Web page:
As the 50th anniversary of Israel’s stunning victory in the Six-Day War approaches in June, the president of the Shalom Hartman Institute of North America said its aftermath has profoundly affected the direction of the Jewish people with regard to “power, land, and God.”
For Dr. Yehuda Kurtzer, the anniversary is more than simply marking the five decades since the conflict; it is about “the direction we are being pushed and pulled as a people as a result of the consequences of that war,” he said in a phone interview with NJJN.
The Shalom Hartman Institute, with campuses in New York and Jerusalem, is a research and education center that is, according to its website, “deepening and elevating the quality of Jewish life in Israel and around the world” and “redefining the conversation about Judaism in modernity, religious pluralism, Israeli democracy, Israel and world Jewry, and the relationship with other faith communities.”
Kurtzer will present “The 50th Anniversary of the Six-Day War: Exploring the Legacy of the Past and the Future of Modern Israel” at Temple Sholom in Bridgewater Thursday, April 20. The talk is part of the institute’s Jewish LIFE [Learning Is for Everyone] program — a project of the Jewish Federation of Somerset, Hunterdon & Warren Counties; its affiliated synagogues; and the Shimon and Sara Birnbaum JCC in Bridgewater.
“I want to look at the choices ahead of us in 2017 in dealing with the consequences bigger than dealing with the land” — the significant result of the victory was Israel’s acquisition of the West Bank, East Jerusalem, the Golan Heights, the Sinai Peninsula, and the Gaza Strip — but rather those that revolve around “who the Jewish people want to be as a result of the Six-Day War,” Kurtzer said.
There are tensions within the Jewish community over whether the current situation — Israel’s presence in areas captured in the Six-Day War and where there is a significant Palestinian population — should continue and become permanent or whether there should be put into place “a different axiom,” according to Kurtzer.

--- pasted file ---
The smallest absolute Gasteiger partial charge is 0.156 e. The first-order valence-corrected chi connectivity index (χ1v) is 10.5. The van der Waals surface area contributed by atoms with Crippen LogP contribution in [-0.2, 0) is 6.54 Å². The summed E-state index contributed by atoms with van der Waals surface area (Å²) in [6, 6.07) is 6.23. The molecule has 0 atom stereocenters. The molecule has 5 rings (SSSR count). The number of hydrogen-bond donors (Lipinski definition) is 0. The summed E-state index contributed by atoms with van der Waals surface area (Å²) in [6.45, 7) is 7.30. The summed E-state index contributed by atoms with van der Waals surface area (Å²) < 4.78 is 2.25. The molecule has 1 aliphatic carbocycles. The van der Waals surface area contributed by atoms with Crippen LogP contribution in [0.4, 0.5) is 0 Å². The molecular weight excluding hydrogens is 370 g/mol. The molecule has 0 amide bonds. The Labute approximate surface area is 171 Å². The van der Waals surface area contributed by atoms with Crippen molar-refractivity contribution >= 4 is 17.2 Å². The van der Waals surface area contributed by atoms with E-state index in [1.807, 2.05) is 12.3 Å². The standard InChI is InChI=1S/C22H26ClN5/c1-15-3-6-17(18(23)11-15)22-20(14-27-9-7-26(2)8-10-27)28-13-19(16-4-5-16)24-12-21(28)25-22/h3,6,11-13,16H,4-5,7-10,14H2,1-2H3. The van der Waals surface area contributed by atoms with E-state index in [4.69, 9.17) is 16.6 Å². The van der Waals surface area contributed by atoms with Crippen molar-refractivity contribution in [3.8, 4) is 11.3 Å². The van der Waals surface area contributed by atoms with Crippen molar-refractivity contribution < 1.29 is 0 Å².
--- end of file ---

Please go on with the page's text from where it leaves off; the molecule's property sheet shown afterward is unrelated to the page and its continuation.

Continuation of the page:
“There are different kinds of axioms, and you have to know what those axioms look like.”
And while negotiations over the annexation of territory might sound like a political issue, Kurtzer said he believes that they are actually “more about how we view ourselves as a Jewish people and how we should be interacting with the rest of the world.”
He said in his talk he will address the question: “How do Jews see themselves in Israel and North America and elsewhere?” and “the changing dynamics of Jewish power that have nothing to do with the land.”
There is also the question of what Israel owes the international community and what that community owes Israel.
“Part of the story of the creation of the State of Israel is that now Israel is part of the family of nations” and as such needs to balance its actions as it struggles to ensure its own safety while maintaining its status as a member of that family.
Kurtzer will also discuss how American Jews perceive Israel and can help at a time when “our relationship is not as intuitive as it once was.” After the Holocaust, Kurtzer said, there was a belief we were “one family” with an obligation to support one another. But now, he said, “we are not the same people, and our obligations to one another are not the same as when we were one family.”
Yet Kurtzer thinks a rebuilding of the relationship between Diaspora Jews and those living in Israel is possible if we “remind people to use a different methodology, because we can’t take each other for granted…we’re not the same as we were 30 or 49 years ago.”
All in all, Kurtzer said, he is optimistic about Israel’s future because “the whole premise of Zionism is that the Jewish people can take their own destiny into their hands.”
A“Pessimism is anti-Zionism.”